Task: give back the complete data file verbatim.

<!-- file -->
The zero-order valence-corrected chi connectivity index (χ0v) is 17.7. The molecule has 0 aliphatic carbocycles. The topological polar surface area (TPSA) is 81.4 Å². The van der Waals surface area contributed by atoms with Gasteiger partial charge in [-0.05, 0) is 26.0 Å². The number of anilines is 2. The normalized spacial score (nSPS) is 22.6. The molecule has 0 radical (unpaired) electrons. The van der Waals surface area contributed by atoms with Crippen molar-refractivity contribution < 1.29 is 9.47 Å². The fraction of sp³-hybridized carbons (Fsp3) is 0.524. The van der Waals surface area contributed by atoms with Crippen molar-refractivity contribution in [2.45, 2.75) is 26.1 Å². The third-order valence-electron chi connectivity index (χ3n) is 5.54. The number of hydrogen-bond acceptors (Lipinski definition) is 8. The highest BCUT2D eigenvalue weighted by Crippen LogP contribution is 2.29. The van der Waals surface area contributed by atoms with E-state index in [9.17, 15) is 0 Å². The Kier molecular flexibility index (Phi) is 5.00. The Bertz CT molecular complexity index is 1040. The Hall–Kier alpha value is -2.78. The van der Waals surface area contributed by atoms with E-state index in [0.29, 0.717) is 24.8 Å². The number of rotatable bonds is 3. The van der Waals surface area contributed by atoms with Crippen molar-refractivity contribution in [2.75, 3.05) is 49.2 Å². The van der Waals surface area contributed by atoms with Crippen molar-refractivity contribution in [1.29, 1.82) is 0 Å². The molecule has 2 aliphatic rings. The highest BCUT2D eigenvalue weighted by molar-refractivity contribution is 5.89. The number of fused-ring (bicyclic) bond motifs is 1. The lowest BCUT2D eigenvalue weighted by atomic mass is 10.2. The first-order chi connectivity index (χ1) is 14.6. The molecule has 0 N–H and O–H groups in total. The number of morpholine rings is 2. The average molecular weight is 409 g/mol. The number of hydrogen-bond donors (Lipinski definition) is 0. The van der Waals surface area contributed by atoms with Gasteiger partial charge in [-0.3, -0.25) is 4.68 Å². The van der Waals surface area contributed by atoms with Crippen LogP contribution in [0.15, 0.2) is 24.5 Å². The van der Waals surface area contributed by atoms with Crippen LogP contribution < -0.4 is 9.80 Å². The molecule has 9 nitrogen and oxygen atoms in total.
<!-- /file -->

The zero-order valence-corrected chi connectivity index (χ0v) is 17.7. The molecule has 0 aliphatic carbocycles. The topological polar surface area (TPSA) is 81.4 Å². The van der Waals surface area contributed by atoms with Gasteiger partial charge in [-0.05, 0) is 26.0 Å². The number of anilines is 2. The normalized spacial score (nSPS) is 22.6. The molecule has 0 radical (unpaired) electrons. The van der Waals surface area contributed by atoms with Crippen molar-refractivity contribution < 1.29 is 9.47 Å². The fraction of sp³-hybridized carbons (Fsp3) is 0.524. The van der Waals surface area contributed by atoms with Crippen molar-refractivity contribution in [2.45, 2.75) is 26.1 Å². The third-order valence-electron chi connectivity index (χ3n) is 5.54. The number of hydrogen-bond acceptors (Lipinski definition) is 8. The highest BCUT2D eigenvalue weighted by Crippen LogP contribution is 2.29. The van der Waals surface area contributed by atoms with E-state index in [9.17, 15) is 0 Å². The Kier molecular flexibility index (Phi) is 5.00. The Bertz CT molecular complexity index is 1040. The Hall–Kier alpha value is -2.78. The van der Waals surface area contributed by atoms with E-state index in [0.29, 0.717) is 24.8 Å². The number of rotatable bonds is 3. The van der Waals surface area contributed by atoms with Crippen molar-refractivity contribution in [2.75, 3.05) is 49.2 Å². The van der Waals surface area contributed by atoms with Crippen molar-refractivity contribution in [1.29, 1.82) is 0 Å². The molecule has 2 aliphatic rings. The highest BCUT2D eigenvalue weighted by molar-refractivity contribution is 5.89. The number of fused-ring (bicyclic) bond motifs is 1. The lowest BCUT2D eigenvalue weighted by atomic mass is 10.2. The first-order chi connectivity index (χ1) is 14.6. The molecule has 0 N–H and O–H groups in total. The number of morpholine rings is 2. The average molecular weight is 409 g/mol. The number of hydrogen-bond donors (Lipinski definition) is 0. The van der Waals surface area contributed by atoms with Gasteiger partial charge in [-0.3, -0.25) is 4.68 Å². The van der Waals surface area contributed by atoms with Crippen LogP contribution in [0.15, 0.2) is 24.5 Å². The van der Waals surface area contributed by atoms with Crippen LogP contribution < -0.4 is 9.80 Å². The molecule has 9 nitrogen and oxygen atoms in total.